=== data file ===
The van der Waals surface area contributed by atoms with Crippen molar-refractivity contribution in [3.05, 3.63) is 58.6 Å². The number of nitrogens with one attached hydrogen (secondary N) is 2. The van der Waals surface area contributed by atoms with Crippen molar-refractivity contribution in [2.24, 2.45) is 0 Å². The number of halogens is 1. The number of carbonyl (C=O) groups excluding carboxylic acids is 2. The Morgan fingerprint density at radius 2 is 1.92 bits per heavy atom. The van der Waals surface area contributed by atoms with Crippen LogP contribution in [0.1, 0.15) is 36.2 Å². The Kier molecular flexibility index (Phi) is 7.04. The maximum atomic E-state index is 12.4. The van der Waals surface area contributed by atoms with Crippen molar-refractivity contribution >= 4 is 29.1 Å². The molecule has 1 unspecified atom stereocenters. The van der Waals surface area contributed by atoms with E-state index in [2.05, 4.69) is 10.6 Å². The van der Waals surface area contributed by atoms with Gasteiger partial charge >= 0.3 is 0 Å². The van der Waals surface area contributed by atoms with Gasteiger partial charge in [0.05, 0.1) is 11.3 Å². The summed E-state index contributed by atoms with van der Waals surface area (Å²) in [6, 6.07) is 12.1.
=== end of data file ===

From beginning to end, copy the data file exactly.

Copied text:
The van der Waals surface area contributed by atoms with Crippen molar-refractivity contribution in [3.05, 3.63) is 58.6 Å². The number of nitrogens with one attached hydrogen (secondary N) is 2. The van der Waals surface area contributed by atoms with Crippen molar-refractivity contribution in [2.24, 2.45) is 0 Å². The number of halogens is 1. The number of carbonyl (C=O) groups excluding carboxylic acids is 2. The Morgan fingerprint density at radius 2 is 1.92 bits per heavy atom. The van der Waals surface area contributed by atoms with Crippen LogP contribution in [0.1, 0.15) is 36.2 Å². The Kier molecular flexibility index (Phi) is 7.04. The maximum atomic E-state index is 12.4. The van der Waals surface area contributed by atoms with Crippen molar-refractivity contribution >= 4 is 29.1 Å². The molecule has 1 unspecified atom stereocenters. The van der Waals surface area contributed by atoms with E-state index in [2.05, 4.69) is 10.6 Å². The van der Waals surface area contributed by atoms with Gasteiger partial charge >= 0.3 is 0 Å². The van der Waals surface area contributed by atoms with Gasteiger partial charge in [0.05, 0.1) is 11.3 Å². The summed E-state index contributed by atoms with van der Waals surface area (Å²) in [6, 6.07) is 12.1.